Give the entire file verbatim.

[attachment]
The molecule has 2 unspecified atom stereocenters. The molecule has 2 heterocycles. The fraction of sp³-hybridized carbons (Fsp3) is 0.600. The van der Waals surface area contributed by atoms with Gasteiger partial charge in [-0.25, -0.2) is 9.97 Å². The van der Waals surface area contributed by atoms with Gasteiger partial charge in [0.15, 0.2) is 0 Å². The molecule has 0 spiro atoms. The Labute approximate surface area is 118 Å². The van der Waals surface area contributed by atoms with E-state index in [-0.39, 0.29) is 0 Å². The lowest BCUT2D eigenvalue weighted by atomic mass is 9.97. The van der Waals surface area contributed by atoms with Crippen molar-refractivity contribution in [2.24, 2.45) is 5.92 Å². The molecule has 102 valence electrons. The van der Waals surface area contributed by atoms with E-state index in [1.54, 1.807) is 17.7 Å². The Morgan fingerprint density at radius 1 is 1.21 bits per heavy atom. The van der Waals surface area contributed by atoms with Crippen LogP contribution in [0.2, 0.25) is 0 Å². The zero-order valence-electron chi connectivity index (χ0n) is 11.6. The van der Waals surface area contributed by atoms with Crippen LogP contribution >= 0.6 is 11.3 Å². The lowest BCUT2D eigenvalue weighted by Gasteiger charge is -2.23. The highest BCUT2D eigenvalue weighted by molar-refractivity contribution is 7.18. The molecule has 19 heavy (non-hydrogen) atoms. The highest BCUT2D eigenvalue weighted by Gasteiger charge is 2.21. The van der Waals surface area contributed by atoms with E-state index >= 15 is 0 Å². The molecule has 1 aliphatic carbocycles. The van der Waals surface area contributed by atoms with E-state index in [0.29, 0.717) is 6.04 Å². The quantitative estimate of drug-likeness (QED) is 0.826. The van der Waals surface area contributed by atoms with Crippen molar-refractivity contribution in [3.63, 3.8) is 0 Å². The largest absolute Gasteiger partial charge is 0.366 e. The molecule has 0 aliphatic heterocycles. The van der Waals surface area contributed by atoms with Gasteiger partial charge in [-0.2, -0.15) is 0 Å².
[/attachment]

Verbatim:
The molecule has 2 unspecified atom stereocenters. The molecule has 2 heterocycles. The fraction of sp³-hybridized carbons (Fsp3) is 0.600. The van der Waals surface area contributed by atoms with Gasteiger partial charge in [-0.25, -0.2) is 9.97 Å². The van der Waals surface area contributed by atoms with Gasteiger partial charge in [0.15, 0.2) is 0 Å². The molecule has 0 spiro atoms. The Labute approximate surface area is 118 Å². The van der Waals surface area contributed by atoms with E-state index in [-0.39, 0.29) is 0 Å². The lowest BCUT2D eigenvalue weighted by atomic mass is 9.97. The van der Waals surface area contributed by atoms with Crippen molar-refractivity contribution in [2.24, 2.45) is 5.92 Å². The molecule has 102 valence electrons. The van der Waals surface area contributed by atoms with E-state index in [1.54, 1.807) is 17.7 Å². The Morgan fingerprint density at radius 1 is 1.21 bits per heavy atom. The van der Waals surface area contributed by atoms with Crippen LogP contribution in [0.2, 0.25) is 0 Å². The zero-order valence-electron chi connectivity index (χ0n) is 11.6. The van der Waals surface area contributed by atoms with Crippen LogP contribution >= 0.6 is 11.3 Å². The lowest BCUT2D eigenvalue weighted by Gasteiger charge is -2.23. The highest BCUT2D eigenvalue weighted by molar-refractivity contribution is 7.18. The molecule has 19 heavy (non-hydrogen) atoms. The highest BCUT2D eigenvalue weighted by Gasteiger charge is 2.21. The van der Waals surface area contributed by atoms with E-state index >= 15 is 0 Å². The molecule has 1 aliphatic carbocycles. The van der Waals surface area contributed by atoms with E-state index in [0.29, 0.717) is 6.04 Å². The quantitative estimate of drug-likeness (QED) is 0.826. The van der Waals surface area contributed by atoms with Crippen molar-refractivity contribution in [3.63, 3.8) is 0 Å². The largest absolute Gasteiger partial charge is 0.366 e. The molecule has 0 aliphatic heterocycles. The van der Waals surface area contributed by atoms with Gasteiger partial charge in [-0.2, -0.15) is 0 Å².